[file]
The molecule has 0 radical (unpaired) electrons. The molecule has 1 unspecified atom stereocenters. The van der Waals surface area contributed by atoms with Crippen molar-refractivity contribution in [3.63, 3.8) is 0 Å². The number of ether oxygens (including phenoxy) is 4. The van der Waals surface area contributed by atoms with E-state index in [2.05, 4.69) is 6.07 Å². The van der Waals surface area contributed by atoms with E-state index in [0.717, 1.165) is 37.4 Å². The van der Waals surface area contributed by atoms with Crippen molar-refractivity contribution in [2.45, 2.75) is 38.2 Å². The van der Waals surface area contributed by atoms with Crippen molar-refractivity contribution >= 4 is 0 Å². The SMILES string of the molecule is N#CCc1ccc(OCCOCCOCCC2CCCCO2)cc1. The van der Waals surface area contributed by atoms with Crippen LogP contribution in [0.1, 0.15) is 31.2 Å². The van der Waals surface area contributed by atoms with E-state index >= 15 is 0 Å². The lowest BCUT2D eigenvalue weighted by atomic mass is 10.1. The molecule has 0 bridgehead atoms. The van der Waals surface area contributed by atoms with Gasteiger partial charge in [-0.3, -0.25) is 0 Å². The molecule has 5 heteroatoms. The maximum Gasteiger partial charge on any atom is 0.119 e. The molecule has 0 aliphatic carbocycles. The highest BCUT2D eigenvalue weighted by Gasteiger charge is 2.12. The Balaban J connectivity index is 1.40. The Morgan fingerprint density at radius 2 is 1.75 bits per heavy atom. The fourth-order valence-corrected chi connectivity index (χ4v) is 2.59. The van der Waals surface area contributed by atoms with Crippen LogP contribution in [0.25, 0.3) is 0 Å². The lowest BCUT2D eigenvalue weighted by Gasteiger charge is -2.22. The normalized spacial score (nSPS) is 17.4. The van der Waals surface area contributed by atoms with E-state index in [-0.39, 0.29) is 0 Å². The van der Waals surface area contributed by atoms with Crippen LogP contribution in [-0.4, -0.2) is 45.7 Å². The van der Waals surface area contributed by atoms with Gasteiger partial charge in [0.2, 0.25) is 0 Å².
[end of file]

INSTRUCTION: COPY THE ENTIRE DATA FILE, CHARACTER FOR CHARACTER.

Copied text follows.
The molecule has 0 radical (unpaired) electrons. The molecule has 1 unspecified atom stereocenters. The van der Waals surface area contributed by atoms with Crippen molar-refractivity contribution in [3.63, 3.8) is 0 Å². The number of ether oxygens (including phenoxy) is 4. The van der Waals surface area contributed by atoms with E-state index in [2.05, 4.69) is 6.07 Å². The van der Waals surface area contributed by atoms with E-state index in [0.717, 1.165) is 37.4 Å². The van der Waals surface area contributed by atoms with Crippen molar-refractivity contribution in [2.45, 2.75) is 38.2 Å². The van der Waals surface area contributed by atoms with Crippen molar-refractivity contribution >= 4 is 0 Å². The SMILES string of the molecule is N#CCc1ccc(OCCOCCOCCC2CCCCO2)cc1. The van der Waals surface area contributed by atoms with Crippen LogP contribution in [0.1, 0.15) is 31.2 Å². The van der Waals surface area contributed by atoms with E-state index >= 15 is 0 Å². The lowest BCUT2D eigenvalue weighted by atomic mass is 10.1. The molecule has 0 bridgehead atoms. The van der Waals surface area contributed by atoms with Gasteiger partial charge in [-0.3, -0.25) is 0 Å². The molecule has 5 heteroatoms. The maximum Gasteiger partial charge on any atom is 0.119 e. The molecule has 0 aliphatic carbocycles. The highest BCUT2D eigenvalue weighted by Gasteiger charge is 2.12. The Balaban J connectivity index is 1.40. The Morgan fingerprint density at radius 2 is 1.75 bits per heavy atom. The fourth-order valence-corrected chi connectivity index (χ4v) is 2.59. The van der Waals surface area contributed by atoms with Crippen LogP contribution in [0.25, 0.3) is 0 Å². The lowest BCUT2D eigenvalue weighted by Gasteiger charge is -2.22. The normalized spacial score (nSPS) is 17.4. The van der Waals surface area contributed by atoms with E-state index in [-0.39, 0.29) is 0 Å². The van der Waals surface area contributed by atoms with Crippen LogP contribution in [-0.4, -0.2) is 45.7 Å². The van der Waals surface area contributed by atoms with Gasteiger partial charge in [0.2, 0.25) is 0 Å².